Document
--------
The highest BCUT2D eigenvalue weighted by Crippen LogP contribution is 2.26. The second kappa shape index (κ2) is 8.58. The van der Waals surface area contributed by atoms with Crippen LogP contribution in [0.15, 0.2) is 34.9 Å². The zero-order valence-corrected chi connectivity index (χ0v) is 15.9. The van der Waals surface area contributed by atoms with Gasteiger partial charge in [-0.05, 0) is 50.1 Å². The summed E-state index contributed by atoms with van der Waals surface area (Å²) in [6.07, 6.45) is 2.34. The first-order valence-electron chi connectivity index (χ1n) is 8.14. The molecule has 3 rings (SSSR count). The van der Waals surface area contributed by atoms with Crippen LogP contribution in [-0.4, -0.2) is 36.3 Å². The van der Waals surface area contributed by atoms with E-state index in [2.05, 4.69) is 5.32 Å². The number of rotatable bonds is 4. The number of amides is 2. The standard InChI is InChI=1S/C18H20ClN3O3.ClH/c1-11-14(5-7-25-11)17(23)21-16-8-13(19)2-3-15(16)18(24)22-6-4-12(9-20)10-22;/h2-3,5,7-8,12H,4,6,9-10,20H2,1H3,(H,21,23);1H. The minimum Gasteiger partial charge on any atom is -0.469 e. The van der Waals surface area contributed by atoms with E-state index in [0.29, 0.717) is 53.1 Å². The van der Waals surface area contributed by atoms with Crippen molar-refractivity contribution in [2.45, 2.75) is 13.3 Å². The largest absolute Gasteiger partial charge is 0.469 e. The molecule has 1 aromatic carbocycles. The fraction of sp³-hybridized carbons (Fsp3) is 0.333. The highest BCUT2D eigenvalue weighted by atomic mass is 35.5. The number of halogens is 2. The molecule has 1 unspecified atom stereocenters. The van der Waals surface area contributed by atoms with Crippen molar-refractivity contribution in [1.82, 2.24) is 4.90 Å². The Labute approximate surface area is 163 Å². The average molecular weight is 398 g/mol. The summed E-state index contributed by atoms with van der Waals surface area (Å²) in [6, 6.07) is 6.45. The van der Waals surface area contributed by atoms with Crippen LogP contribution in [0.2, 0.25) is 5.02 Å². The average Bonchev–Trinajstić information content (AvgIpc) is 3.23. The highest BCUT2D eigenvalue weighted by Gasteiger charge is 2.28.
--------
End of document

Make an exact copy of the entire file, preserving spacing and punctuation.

The highest BCUT2D eigenvalue weighted by Crippen LogP contribution is 2.26. The second kappa shape index (κ2) is 8.58. The van der Waals surface area contributed by atoms with Crippen LogP contribution in [0.15, 0.2) is 34.9 Å². The zero-order valence-corrected chi connectivity index (χ0v) is 15.9. The van der Waals surface area contributed by atoms with Gasteiger partial charge in [-0.05, 0) is 50.1 Å². The summed E-state index contributed by atoms with van der Waals surface area (Å²) in [6.07, 6.45) is 2.34. The first-order valence-electron chi connectivity index (χ1n) is 8.14. The molecule has 3 rings (SSSR count). The van der Waals surface area contributed by atoms with Crippen LogP contribution in [-0.4, -0.2) is 36.3 Å². The van der Waals surface area contributed by atoms with E-state index in [2.05, 4.69) is 5.32 Å². The number of rotatable bonds is 4. The number of amides is 2. The standard InChI is InChI=1S/C18H20ClN3O3.ClH/c1-11-14(5-7-25-11)17(23)21-16-8-13(19)2-3-15(16)18(24)22-6-4-12(9-20)10-22;/h2-3,5,7-8,12H,4,6,9-10,20H2,1H3,(H,21,23);1H. The minimum Gasteiger partial charge on any atom is -0.469 e. The van der Waals surface area contributed by atoms with E-state index in [0.29, 0.717) is 53.1 Å². The van der Waals surface area contributed by atoms with Crippen molar-refractivity contribution in [2.45, 2.75) is 13.3 Å². The largest absolute Gasteiger partial charge is 0.469 e. The molecule has 1 aromatic carbocycles. The fraction of sp³-hybridized carbons (Fsp3) is 0.333. The highest BCUT2D eigenvalue weighted by atomic mass is 35.5. The number of halogens is 2. The molecule has 1 unspecified atom stereocenters. The van der Waals surface area contributed by atoms with Crippen molar-refractivity contribution in [1.82, 2.24) is 4.90 Å². The Labute approximate surface area is 163 Å². The average molecular weight is 398 g/mol. The summed E-state index contributed by atoms with van der Waals surface area (Å²) in [6, 6.07) is 6.45. The van der Waals surface area contributed by atoms with Crippen LogP contribution in [0.2, 0.25) is 5.02 Å². The average Bonchev–Trinajstić information content (AvgIpc) is 3.23. The highest BCUT2D eigenvalue weighted by Gasteiger charge is 2.28.